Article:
Well, why don’t you meet Artist Bael?

BAEL is a self-taught artist from the North East of England, after solo shows and group exhibitions in London, showcasing his stark and haunting figurative paintings, he has found a definite place on the international art scene and a dedicated following. With influences ranging from German Expressionism to Art Nouveau and Japanese Anime.  We love his work and had to share it with you, here is a little insight into the Artist behind the work…

 

 What were you doing in the time between leaving art education and starting to paint again? Did you have any creative outlet in that time?

After leaving Art College, I just drifted around and worked minimum wage jobs, spending what little money I had at the weekend having a good time. I was incredibly shy and introverted as a child, so those years away from art when I came out of my shell and engaged with the world and other people.

Why did you not continue with art? Were you disillusioned with the career prospects of being a working artist or was it insecurities around your own abilities?

I don’t think really I had anything to express at that age and had no faith in my own ability.

Going a step back for a moment, outside of this website I’m quite interested in the creative development of children. Can you tell me a little about your own creative development? Were you parents creative? Was it encouraged at home / school or something you figured out on your own? Did you try any other creative channels before settling on painting?

I consider myself very fortunate to come from an extremely loving and encouraging family. In a creative sense, my dad has had the biggest influence on me, he loves music, film and art, he’d studied at Art College and had a strong technical gift for drawing, so I would ask him to draw something like a robot or a super hero and just sit and watch how he did it.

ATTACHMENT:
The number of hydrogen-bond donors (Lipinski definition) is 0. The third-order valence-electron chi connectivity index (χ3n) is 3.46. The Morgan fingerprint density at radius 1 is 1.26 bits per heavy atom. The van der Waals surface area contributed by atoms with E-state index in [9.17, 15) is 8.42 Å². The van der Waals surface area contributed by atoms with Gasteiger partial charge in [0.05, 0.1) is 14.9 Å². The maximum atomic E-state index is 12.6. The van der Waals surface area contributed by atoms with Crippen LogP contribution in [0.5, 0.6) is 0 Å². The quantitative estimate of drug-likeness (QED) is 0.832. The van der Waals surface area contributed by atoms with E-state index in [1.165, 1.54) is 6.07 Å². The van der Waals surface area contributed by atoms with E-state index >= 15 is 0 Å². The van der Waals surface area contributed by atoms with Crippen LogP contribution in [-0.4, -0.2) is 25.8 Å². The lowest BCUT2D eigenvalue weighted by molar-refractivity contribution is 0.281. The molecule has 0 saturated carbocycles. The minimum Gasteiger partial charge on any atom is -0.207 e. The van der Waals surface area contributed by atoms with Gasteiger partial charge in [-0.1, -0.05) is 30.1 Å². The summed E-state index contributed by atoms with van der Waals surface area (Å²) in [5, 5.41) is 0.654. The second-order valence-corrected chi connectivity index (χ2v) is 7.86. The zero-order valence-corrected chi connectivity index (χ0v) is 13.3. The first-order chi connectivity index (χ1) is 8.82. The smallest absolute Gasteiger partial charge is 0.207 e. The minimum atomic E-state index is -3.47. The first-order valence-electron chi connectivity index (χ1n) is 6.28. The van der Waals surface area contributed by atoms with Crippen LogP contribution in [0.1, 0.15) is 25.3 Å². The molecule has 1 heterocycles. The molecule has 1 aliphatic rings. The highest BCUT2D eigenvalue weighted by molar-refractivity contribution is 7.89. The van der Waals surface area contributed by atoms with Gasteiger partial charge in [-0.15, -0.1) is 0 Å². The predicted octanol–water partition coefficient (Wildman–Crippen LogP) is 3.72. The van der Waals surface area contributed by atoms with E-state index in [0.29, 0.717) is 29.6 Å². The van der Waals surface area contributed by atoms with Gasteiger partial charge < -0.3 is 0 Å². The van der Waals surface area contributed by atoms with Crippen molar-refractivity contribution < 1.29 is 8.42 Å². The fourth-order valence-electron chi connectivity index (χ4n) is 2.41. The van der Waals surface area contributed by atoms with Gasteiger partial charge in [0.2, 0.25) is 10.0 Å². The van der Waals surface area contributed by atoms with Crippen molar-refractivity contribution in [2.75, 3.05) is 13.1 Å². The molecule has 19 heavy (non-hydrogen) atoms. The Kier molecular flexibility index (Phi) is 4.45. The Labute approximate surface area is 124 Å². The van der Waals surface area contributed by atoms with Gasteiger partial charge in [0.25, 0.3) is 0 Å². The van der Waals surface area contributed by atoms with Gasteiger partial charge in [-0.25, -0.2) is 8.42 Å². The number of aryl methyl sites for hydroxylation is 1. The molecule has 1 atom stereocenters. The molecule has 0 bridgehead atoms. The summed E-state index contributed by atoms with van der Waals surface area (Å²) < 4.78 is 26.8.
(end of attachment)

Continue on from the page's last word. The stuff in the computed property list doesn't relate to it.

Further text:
It’s fascinating to see the birth of your artistic development with “Caught”. It’s amazing how many creative leaps have been made from mistakes! It sounds like it was your Eureka moment and you knew immediately it was something special. What happened after that? Did you feel freshly inspired and churn out a lot of work quite quickly or you feel any pressure to recreate the feat?

After I had painted ‘Caught’ I began to show it to people to see how they reacted? What really struck me, was that nearly everyone who saw it had a strong emotional reaction to it, some people said in scared them, other people found the figured slightly melancholic and vulnerable. I felt I’d created someone genuine and unique, so I had to try and figure out what it was about that painting that had worked so well in engaging the viewer.

How would you say your work has changed since that piece and what elements of it remain?

I think everything I do has some trace of ‘Caught’. It brought me to the conclusion that I wanted to create a human form that had emotional weight and presence, but still had a raw energy and execution.

How would you describe your work?

I guess my work is my attempt to capture human emotion and form in a raw, true and effecting way

How much use do you make of your sketch book. Do you use it just when prepping a piece or is it always on you and always being used?

I generally don’t use a ‘sketch book’ as such, I generally work on separate pieces of paper and work on a single image until I am happy with it. I’ve never liked keeping a sketchbook, as I don’t like have a large collection of ‘rough’ work lying around that I’m not happy with, if I’m not 100% sure with something I’ve produced, I generally destroy it.

Do you work with life models?

I love life drawing, but usually as I exercise to keep my hand and eye alert to what’s immediately in front of me. The poses I want for my work are extremely hard for a model to hold, for any length of time, so I use photographs of the models and work from them.

It’s not clear from the images here exactly what materials you are using. Can you tell us?

My materials are high grade acrylic paint and oils in some areas, but I guess the most distinctive element is charcoal sticks: as they are intended to be a drawing material, they’ve allowed me to retain the kind of ‘line’ that exists in my drawings and transpose that into the paintings.

Where did the name Bael come from and when did you give yourself it?

It’s a kind of abbreviation of my name Michael Bell, its just came out of nowhere, most of my favourite musicians use pseudonyms: Aphex Twin, Bonnie ‘Prince’ Billy etc So I wrote it a few times to see if it worked and it just felt right, so I started using it around 2008.

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